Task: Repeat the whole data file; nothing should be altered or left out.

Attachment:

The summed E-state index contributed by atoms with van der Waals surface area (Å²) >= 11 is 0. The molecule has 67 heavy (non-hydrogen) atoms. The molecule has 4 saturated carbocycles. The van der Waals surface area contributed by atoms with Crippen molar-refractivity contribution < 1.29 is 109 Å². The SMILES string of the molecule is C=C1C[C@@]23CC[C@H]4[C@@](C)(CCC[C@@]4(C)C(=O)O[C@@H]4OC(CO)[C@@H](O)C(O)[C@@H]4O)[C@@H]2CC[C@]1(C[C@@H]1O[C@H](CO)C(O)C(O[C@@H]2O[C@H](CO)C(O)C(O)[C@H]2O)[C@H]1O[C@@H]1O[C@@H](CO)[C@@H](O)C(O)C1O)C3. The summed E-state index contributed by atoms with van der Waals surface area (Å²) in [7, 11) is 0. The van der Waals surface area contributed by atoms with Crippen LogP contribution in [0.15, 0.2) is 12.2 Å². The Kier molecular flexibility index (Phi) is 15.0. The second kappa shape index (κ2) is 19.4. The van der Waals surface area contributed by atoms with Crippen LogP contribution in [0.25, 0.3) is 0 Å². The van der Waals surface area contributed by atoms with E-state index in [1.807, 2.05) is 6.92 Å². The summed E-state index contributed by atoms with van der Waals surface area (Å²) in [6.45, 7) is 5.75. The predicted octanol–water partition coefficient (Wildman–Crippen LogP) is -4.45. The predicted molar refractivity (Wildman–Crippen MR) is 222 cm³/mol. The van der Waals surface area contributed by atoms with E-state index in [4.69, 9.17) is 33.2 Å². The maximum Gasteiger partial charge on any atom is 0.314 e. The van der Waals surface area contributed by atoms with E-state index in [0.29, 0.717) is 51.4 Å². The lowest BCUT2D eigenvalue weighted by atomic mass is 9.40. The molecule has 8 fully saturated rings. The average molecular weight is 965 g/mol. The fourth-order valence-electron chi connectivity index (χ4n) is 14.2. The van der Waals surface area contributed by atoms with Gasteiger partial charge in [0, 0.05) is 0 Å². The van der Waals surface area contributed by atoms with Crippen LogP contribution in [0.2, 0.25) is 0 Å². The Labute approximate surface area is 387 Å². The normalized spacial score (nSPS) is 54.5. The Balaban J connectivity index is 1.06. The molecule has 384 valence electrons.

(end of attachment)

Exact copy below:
The summed E-state index contributed by atoms with van der Waals surface area (Å²) >= 11 is 0. The molecule has 67 heavy (non-hydrogen) atoms. The molecule has 4 saturated carbocycles. The van der Waals surface area contributed by atoms with Crippen molar-refractivity contribution < 1.29 is 109 Å². The SMILES string of the molecule is C=C1C[C@@]23CC[C@H]4[C@@](C)(CCC[C@@]4(C)C(=O)O[C@@H]4OC(CO)[C@@H](O)C(O)[C@@H]4O)[C@@H]2CC[C@]1(C[C@@H]1O[C@H](CO)C(O)C(O[C@@H]2O[C@H](CO)C(O)C(O)[C@H]2O)[C@H]1O[C@@H]1O[C@@H](CO)[C@@H](O)C(O)C1O)C3. The summed E-state index contributed by atoms with van der Waals surface area (Å²) in [7, 11) is 0. The van der Waals surface area contributed by atoms with Crippen LogP contribution in [0.15, 0.2) is 12.2 Å². The Kier molecular flexibility index (Phi) is 15.0. The second kappa shape index (κ2) is 19.4. The van der Waals surface area contributed by atoms with Crippen LogP contribution in [0.25, 0.3) is 0 Å². The van der Waals surface area contributed by atoms with E-state index in [1.807, 2.05) is 6.92 Å². The summed E-state index contributed by atoms with van der Waals surface area (Å²) in [6.45, 7) is 5.75. The predicted octanol–water partition coefficient (Wildman–Crippen LogP) is -4.45. The predicted molar refractivity (Wildman–Crippen MR) is 222 cm³/mol. The van der Waals surface area contributed by atoms with E-state index in [4.69, 9.17) is 33.2 Å². The maximum Gasteiger partial charge on any atom is 0.314 e. The van der Waals surface area contributed by atoms with E-state index in [0.29, 0.717) is 51.4 Å². The lowest BCUT2D eigenvalue weighted by atomic mass is 9.40. The molecule has 8 fully saturated rings. The average molecular weight is 965 g/mol. The fourth-order valence-electron chi connectivity index (χ4n) is 14.2. The van der Waals surface area contributed by atoms with Gasteiger partial charge in [0, 0.05) is 0 Å². The van der Waals surface area contributed by atoms with Crippen LogP contribution in [0.2, 0.25) is 0 Å². The Labute approximate surface area is 387 Å². The normalized spacial score (nSPS) is 54.5. The Balaban J connectivity index is 1.06. The molecule has 384 valence electrons.